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Howto: Organising Thunderbird to save mail, filter spam and trash junk mail

Novell Cool Solutions: Feature
By Stomfi

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Posted: 15 Dec 2005
 

In Australia, when you purchase an Internet connection plan, you get at least one email account. With this you can either view your email on line, like you do when using Yahoo, Google and Hotmail, or you can download it to your local machine, using an email client like Thunderbird.

Thunderbird is produced by the Mozilla organization, and used to be part of the Netscape/Mozilla suite, before the parts were separated into fast stand alone applications.

Because Linux is relatively impervious to the malwear that attacks Windows users, downloading your email and storing it on your hard drive has several advantages over leaving it on a remote server. One is that you can back it up onto a CD or DVD removable media. Two is that you can treat it like you do normal text or word processor files held in your local storage, cutting and pasting parts to augment your documents, and searching for terms, like I do when I want to see if I've already answered a question.

If you leave your Linux computer on all the time and Thunderbird set so it downloads new mail as it arrives, you can log into it from a remote location using ssh or vnc, and action your mail, just like you would on a web mail interface.

Once you have set up your email account, you can collect mail automatically by filling in the necessary fields in Thunderbird similar to this:

I have also set Thunderbird to start automatically when my system restarts, so the conditions you see here will always be available.

This is how the client can be set up with folders for the main email subject areas or mailing lists and a filtered folder on the inbox.

Just like the folder tree in your home folder, you can organize things to suit the way you file your information.

All the email comes into the inbox in this set up, where it is subjected to junk mail controls and filters.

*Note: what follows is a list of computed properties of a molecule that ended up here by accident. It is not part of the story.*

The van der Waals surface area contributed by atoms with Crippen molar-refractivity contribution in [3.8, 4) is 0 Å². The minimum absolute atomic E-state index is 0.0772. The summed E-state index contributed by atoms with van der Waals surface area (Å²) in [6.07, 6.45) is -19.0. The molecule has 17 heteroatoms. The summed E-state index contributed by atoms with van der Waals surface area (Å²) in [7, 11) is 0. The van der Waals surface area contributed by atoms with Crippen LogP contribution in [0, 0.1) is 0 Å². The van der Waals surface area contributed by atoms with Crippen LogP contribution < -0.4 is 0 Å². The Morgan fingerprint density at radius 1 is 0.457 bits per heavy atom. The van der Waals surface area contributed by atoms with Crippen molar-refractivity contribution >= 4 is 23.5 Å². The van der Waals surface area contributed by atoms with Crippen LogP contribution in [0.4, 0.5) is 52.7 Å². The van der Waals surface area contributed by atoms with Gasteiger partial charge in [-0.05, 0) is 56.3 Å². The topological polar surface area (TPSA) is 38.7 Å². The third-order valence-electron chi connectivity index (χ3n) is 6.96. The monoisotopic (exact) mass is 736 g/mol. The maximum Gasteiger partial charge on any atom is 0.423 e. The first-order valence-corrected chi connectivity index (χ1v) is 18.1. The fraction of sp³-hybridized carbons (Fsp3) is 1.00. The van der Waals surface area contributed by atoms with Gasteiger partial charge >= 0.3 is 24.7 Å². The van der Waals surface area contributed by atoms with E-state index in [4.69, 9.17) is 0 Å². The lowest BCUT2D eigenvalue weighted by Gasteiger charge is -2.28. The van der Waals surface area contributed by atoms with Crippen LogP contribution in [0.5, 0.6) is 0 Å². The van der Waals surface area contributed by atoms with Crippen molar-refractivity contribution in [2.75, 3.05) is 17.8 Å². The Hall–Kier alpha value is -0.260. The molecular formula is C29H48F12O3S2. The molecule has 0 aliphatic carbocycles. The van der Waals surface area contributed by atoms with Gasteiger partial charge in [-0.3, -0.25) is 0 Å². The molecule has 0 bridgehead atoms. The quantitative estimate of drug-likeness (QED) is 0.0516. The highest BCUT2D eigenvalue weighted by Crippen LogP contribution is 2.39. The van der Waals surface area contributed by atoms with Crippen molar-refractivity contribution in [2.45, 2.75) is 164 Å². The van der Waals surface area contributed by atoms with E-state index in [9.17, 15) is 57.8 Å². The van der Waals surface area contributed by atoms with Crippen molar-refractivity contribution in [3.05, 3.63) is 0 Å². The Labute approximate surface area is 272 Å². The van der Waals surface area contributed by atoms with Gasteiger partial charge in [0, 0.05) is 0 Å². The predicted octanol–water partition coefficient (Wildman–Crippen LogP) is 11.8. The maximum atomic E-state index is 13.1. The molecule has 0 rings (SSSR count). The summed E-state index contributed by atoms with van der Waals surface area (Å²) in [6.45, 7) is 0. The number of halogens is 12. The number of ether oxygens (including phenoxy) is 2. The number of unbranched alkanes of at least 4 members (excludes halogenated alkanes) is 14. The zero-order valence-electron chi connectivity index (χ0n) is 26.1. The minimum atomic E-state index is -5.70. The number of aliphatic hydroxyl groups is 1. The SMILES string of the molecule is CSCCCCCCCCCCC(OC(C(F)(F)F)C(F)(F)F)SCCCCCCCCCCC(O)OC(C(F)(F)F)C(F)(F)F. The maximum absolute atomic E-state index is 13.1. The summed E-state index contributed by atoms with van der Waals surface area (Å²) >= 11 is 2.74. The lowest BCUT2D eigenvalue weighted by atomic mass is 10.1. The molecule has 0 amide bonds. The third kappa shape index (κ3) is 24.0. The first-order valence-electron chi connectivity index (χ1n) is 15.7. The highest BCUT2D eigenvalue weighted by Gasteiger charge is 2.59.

Highlighting the account name brings up a menu, with the item "Manage message filters" at the end. Clicking on this item allows you to manage filters.

This is the window for setting up a new filter. This filter matches all mail containing the word "stomfisite in its To or cc field and puts it into the inbox sub folder "filtered".

This one filters any mail containing the word "dyne:bolic" in the subject and puts it into the folder dynebolic. This is handy for mailing lists.

Here is the filter management window:

In this window you can add new filters, edit and delete existing ones, and change the order that they are applied. This would be important in this example if the two mailing list folders were subfolders of the filtered folder.

You can experiment with the other filter controls, but I find these simple ones are all I need.

Setting up the junk filter is just as easy, although you have to check its work as it is an Artificial Intelligence, and needs a bit of baby sitting for a few months. Mine has been going for about a year, and now never makes a mistake.

You can access this screen from Tools – Junk Mail Controls. The way I've set this up, it deletes anything over 1 day old and puts it into the trash folder. I have found it is a good idea to "mark the folder as read" by selecting this option from its right click menu. This seems to prevent a build up of old messages.

This is the adaptive filter. Check your junk folder daily and remove the junk mail marker by clicking its column, and move the mail to another folder with its right click menu. Also check the trash box in the same way, and empty the trash each day.

I got into the habit of doing this while training the AI, and do it more often than not, even today. So does that mean I'm augmented or demented???


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